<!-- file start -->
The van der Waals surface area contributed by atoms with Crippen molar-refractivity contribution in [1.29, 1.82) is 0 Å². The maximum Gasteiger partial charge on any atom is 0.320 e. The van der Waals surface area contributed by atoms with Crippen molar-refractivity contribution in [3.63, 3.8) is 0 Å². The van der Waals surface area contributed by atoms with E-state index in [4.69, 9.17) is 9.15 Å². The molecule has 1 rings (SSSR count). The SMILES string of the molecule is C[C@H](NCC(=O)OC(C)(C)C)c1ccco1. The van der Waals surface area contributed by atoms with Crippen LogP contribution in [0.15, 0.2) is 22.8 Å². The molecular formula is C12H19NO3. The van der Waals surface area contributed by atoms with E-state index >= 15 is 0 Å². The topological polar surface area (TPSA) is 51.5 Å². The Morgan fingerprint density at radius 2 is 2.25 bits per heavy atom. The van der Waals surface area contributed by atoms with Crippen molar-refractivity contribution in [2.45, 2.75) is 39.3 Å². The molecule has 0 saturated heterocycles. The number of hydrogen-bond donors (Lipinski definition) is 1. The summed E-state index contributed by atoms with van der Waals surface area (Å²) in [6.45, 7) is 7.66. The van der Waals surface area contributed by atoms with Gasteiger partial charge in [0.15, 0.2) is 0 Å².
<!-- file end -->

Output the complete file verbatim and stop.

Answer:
The van der Waals surface area contributed by atoms with Crippen molar-refractivity contribution in [1.29, 1.82) is 0 Å². The maximum Gasteiger partial charge on any atom is 0.320 e. The van der Waals surface area contributed by atoms with Crippen molar-refractivity contribution in [3.63, 3.8) is 0 Å². The van der Waals surface area contributed by atoms with E-state index in [4.69, 9.17) is 9.15 Å². The molecule has 1 rings (SSSR count). The SMILES string of the molecule is C[C@H](NCC(=O)OC(C)(C)C)c1ccco1. The van der Waals surface area contributed by atoms with Crippen LogP contribution in [0.15, 0.2) is 22.8 Å². The molecular formula is C12H19NO3. The van der Waals surface area contributed by atoms with E-state index >= 15 is 0 Å². The topological polar surface area (TPSA) is 51.5 Å². The Morgan fingerprint density at radius 2 is 2.25 bits per heavy atom. The van der Waals surface area contributed by atoms with Crippen molar-refractivity contribution in [2.45, 2.75) is 39.3 Å². The molecule has 0 saturated heterocycles. The number of hydrogen-bond donors (Lipinski definition) is 1. The summed E-state index contributed by atoms with van der Waals surface area (Å²) in [6.45, 7) is 7.66. The van der Waals surface area contributed by atoms with Gasteiger partial charge in [0.15, 0.2) is 0 Å².